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Aurora pet store included in Humane Society probe

Puppy report

To see the full Humane Society report on its Chicago area investigation, visit

The Humane Society encourages pet adoption from local shelters or rescues as a first choice. Tips on finding responsible breeders can be found at

Updated: January 13, 2013 6:19AM

AURORA — A pet store at the Westfield Fox Valley mall in Aurora was one of a dozen in the Chicago area included in an undercover investigation by the Humane Society of the United States.

The Humane Society said Tuesday its investigation linked many of the pet stores to inhumane commercial breeders known as puppy mills. The investigation found that employees repeatedly gave strong assurances that stores did not buy from puppy mills, but documentary evidence showed otherwise.

Eight of the 12 stores visited did not fully comply with a state law passed in 2010 requiring pet shops to conspicuously post the name and address of the animal breeder and other information about the puppies for sale, the Humane Society said. The law was intended in part to help consumers avoid purchasing puppies from puppy mills.

The complaint about the Furry Babies store at 2352 Fox Valley Center in Aurora said the store did not comply with the breeder disclosure law. Rather than having information on the dogs posted in a conspicuous place, the information had to be requested by the Humane Society investigator.

A manager at the store said Tuesday afternoon that breeder information about the puppies is available in a binder kept above the playroom door, and a note stating the availability of that information is posted in the cribs in which puppies are kept.

“We are in compliance,” said the manager, who refused to give her name or offer any further information about where the store’s puppies come from.

According to the Humane Society report, other Furry Babies locations have also failed to comply with breeder disclosure laws.

Furry Babies’ Bloomingdale location was fined earlier this year by the Illinois Department of Agriculture for noncompliance with the disclosure law, according to the Humane Society report. The Humane Society report also noted multiple complaints about breeder disclosure and sick puppies at the Bloomingdale location.

“Certificates of Veterinary Inspection show that the Furry Babies chain has purchased puppies from puppy mills in Missouri and Kansas, some of which have serious violations of the federal Animal Welfare Act cited on their USDA inspection reports,” the Humane Society report on the Bloomingdale location reads.

The report mentions one Furry Babies breeder “failing to provide clean, potable water to some of the dogs,” plus violations including dogs with “severe tick infestations” to dogs in need of veterinary care. Dogs from that breeder were sent to Furry Babies’ Peru, Ill. store, the report said.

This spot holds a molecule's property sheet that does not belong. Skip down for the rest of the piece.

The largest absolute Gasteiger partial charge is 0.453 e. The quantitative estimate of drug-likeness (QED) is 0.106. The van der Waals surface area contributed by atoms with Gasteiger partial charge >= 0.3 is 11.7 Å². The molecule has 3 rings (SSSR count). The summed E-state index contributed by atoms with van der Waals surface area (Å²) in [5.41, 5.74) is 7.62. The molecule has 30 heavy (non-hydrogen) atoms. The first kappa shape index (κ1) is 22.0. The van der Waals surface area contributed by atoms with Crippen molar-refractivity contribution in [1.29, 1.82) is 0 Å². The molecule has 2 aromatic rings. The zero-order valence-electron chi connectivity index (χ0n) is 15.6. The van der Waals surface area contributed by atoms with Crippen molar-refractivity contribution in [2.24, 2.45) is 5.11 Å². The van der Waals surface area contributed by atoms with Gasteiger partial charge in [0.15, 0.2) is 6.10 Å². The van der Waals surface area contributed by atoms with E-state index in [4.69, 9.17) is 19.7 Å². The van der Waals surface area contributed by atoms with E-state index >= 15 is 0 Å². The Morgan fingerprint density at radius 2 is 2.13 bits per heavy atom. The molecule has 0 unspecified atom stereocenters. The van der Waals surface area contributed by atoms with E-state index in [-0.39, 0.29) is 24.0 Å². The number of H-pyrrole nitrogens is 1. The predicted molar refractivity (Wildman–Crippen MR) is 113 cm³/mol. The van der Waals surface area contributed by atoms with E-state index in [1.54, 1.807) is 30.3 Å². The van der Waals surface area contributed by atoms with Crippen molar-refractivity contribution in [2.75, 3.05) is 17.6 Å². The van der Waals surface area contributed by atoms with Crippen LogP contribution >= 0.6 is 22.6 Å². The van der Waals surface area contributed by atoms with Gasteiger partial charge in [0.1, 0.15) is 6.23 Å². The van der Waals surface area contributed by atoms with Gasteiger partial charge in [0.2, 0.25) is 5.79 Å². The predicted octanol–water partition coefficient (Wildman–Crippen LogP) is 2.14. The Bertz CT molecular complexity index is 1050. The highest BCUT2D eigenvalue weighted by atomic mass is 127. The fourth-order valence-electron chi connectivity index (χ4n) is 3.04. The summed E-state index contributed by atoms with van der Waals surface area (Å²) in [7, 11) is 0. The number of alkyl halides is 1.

The Humane Society report also noted puppies at the Aurora Furry Babies store are displayed in cribs and are perfumed.

Two pet stores elsewhere in DuPage County also were included in the probe.

Puppy Parlor at 4707 Main St. in Lisle also did not comply with the pet shop disclosure law, according to the Human Society. One of the forms provided by the store owner did not contain information on the breeder, the Humane Society said.

The Illinois Department of Agriculture has received 19 complaints about Puppy Parlor over the past two years, the Humane Society said. In October 2011, according to records from the Illinois Department of Agriculture, 105 dogs (60 adults and 45 puppies) at Puppy Parlor were placed under quarantine due to an outbreak of canine Parvovirus – a deadly disease often associated with unhealthful living conditions.

Over a three-day period in October, a Humane Society investigator and a Chicago resident visited the 12 Chicagoland pet stores. The investigator said he saw puppies at Puppy Parlor displayed in overcrowded cages. The Humane Society said it has received numerous complaints from consumers about disturbing conditions and sick puppies purchased at Puppy Parlor.

The Humane Society investigator also visited Happiness is Pets at 1542 Ogden Ave. in Downers Grove.

Although the store did not post breeder information in a conspicuous place, the information was available in a centrally located binder, the Humane Society said.

There have been at least six public complaints about Happiness is Pets filed with the Illinois Department of Agriculture over the past two years, the Humane Society said. But state inspectors repeatedly visited the store and said they found conditions acceptable.

In addition to the 12 stores visited, the Humane Society said it followed the paper trail for puppies sent from puppy mills to dozens of Chicagoland stores, linking almost all of them to puppy mills or brokers for puppy mills.

The Humane Society said it found that many of the breeding facilities that supply Chicago-area pet stores are puppy mills, where hundreds of dogs are confined in cramped wire cages solely to produce puppies for the pet trade. One of the breeders had almost 1,000 dogs and puppies on her property.

“Again and again, the Humane Society of the United States finds pet stores won’t tell consumers the truth. The only way to confidently add a pet to the family this holiday season or anytime is to avoid pet stores or Internet sites,” said Melanie Kahn, senior director of the Puppy Mills Campaign for the Humane Society.

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